Making the smallest possible change. The more you change the existing working code, the greater the risk of introducing bugs (even when you know the code well). To minimize that risk, you tend to make the minimal change, which often contributes to the overall code rot.

Time pressure. When you feel that you have to finish a feature soon, you may opt to make the smaller and faster modification, rather than the bigger change that would also improve the overall structure of the code.

No clear point at which it happens. Since the code gets worse in small incremental steps, there is no clear point at which the problem must be dealt with. One more change surely will not make the code bad, will it?

Inexperienced or indifferent developers. Sometimes the developer making the change doesn’t know better, or doesn’t care enough about the long term code quality.

What Should Be Done?

Code rot is like weeds in the garden – the earlier the problem is dealt with, the easier it is to overcome. The longer you leave it, the harder it is to fix. This is especially true for parts of the code that should really be separated, but which have been mixed together in one method or one file. It is quite easy to combine things together, but it can be incredibly hard to break the separate pieces apart.

The only solution I see to the problem of code rot it to be aware of the problem, and to make regular small fixes to avoid it getting out of hand. However, code rot has a tendency to sneak up on you, so that is easier said than done. I am as guilty of contributing to code rot as the next developer. Part of the reason for writing this blog post is simply to become more aware of the problem myself.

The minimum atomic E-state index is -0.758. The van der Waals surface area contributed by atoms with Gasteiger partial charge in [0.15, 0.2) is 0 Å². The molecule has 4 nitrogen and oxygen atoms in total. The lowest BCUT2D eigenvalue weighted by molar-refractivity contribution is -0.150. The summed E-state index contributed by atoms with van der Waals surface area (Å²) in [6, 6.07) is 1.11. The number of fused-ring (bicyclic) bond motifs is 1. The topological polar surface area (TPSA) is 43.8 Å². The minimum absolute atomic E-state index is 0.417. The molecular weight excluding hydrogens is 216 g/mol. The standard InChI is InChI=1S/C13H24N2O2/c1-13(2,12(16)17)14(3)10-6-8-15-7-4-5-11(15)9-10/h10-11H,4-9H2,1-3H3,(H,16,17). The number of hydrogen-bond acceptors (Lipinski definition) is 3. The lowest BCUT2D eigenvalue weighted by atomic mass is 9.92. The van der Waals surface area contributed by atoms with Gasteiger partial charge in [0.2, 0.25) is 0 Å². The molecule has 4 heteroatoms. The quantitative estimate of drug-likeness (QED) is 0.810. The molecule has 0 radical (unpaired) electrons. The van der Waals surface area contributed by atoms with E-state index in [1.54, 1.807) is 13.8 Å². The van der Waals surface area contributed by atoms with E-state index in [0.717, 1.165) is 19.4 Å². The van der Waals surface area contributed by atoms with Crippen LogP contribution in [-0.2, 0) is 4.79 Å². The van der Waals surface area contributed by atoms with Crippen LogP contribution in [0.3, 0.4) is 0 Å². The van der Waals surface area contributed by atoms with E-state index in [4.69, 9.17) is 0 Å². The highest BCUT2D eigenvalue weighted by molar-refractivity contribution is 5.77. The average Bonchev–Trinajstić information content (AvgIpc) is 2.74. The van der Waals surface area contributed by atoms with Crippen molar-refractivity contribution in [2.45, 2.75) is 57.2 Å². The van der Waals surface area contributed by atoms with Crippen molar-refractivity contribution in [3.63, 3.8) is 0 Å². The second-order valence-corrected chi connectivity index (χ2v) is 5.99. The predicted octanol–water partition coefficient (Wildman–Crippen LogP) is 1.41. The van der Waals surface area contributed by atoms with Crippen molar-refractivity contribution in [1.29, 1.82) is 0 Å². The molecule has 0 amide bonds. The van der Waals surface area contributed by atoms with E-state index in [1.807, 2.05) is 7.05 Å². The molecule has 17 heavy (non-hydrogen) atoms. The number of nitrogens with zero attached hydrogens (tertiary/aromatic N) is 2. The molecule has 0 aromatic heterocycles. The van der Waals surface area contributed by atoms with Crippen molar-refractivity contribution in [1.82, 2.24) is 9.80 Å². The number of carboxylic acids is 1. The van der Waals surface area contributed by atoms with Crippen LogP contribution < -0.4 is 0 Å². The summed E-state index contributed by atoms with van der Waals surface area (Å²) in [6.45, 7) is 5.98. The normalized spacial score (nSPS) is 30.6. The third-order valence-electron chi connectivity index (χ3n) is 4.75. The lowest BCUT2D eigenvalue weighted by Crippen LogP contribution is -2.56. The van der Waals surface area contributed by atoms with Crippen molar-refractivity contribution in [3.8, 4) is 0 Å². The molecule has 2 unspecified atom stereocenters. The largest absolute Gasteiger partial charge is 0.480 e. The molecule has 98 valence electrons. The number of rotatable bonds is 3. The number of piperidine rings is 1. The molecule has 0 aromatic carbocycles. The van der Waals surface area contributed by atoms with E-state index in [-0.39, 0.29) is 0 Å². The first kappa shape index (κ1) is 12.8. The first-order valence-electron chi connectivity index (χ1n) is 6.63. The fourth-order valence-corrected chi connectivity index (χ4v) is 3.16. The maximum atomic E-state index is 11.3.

Code rot is the degradation of the code base over time. The gradual decay (type 2) is the more difficult case. It is both hard to spot and hard to combat, since it happens bit by bit. However, if not dealt with in time, it is quite hard to fix. In my opinion, code rot is the most common problem with most code bases. The only solution I know of is awareness and regular small fixes. What is your experience with code rot? Do you agree it is a common problem? Have do we fix it? Please let me know in the comments.

5 responses to “Code Rot

  1. Interesting article! You could also think of “code rot” as small maintenance. You can’t learn an entire software system just to do small maintenance, so small maintenance ends up lowering integrity. When the problems grow large, it’s time for major maintenance, which gives you time to restructure.

    You say “following the established pattern” is a problem, but my experience is just the opposite. Well-meaning programmers introduce functional code in a structural program, add a new database layer only used by parts of the code, or a new way to handle error conditions. The changes cause whole genres of new problems and are often incorrectly blamed on the “legacy” code.

    • Hi andomar,
      Yes, “small maintenance” vs. “major maintenance” is a very good way of thinking about it!
      As for “following the established pattern”, I agree that breaking the paradigm or style of the existing code is bad. What I meant was more when you keep following a pattern that is no longer useful, because too much have been added to it. That’s when you need refactor the code to a more fitting pattern instead of continuing to use the old one. It is on a smaller scale, like the example with extending the if-statement, not adding a new database layer that is only used in parts of the code. Good that you commented, so I could clarify what I meant.

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  3. Nice blog post!

    One thing that I think helps mitigate this problem is code reviews + good test coverage (covering not only 100% of the code but 100% of possible known cases).

    Normally a less experienced developer or a hurried fix might make things worse, but once this change is reviewed, it might be perceived by someone with more experience on that code and if it wasn’t fixed right away at least it will become a known technical debt. Test coverage will also help: will make the guy touching the code more capable to make changes (and get feedback about it from the test suite)

    I like to call such portions of the code “snake-pits”: a part of a code where we avoid touching because even a minor change might introduce a bug without a clear feedback from tests.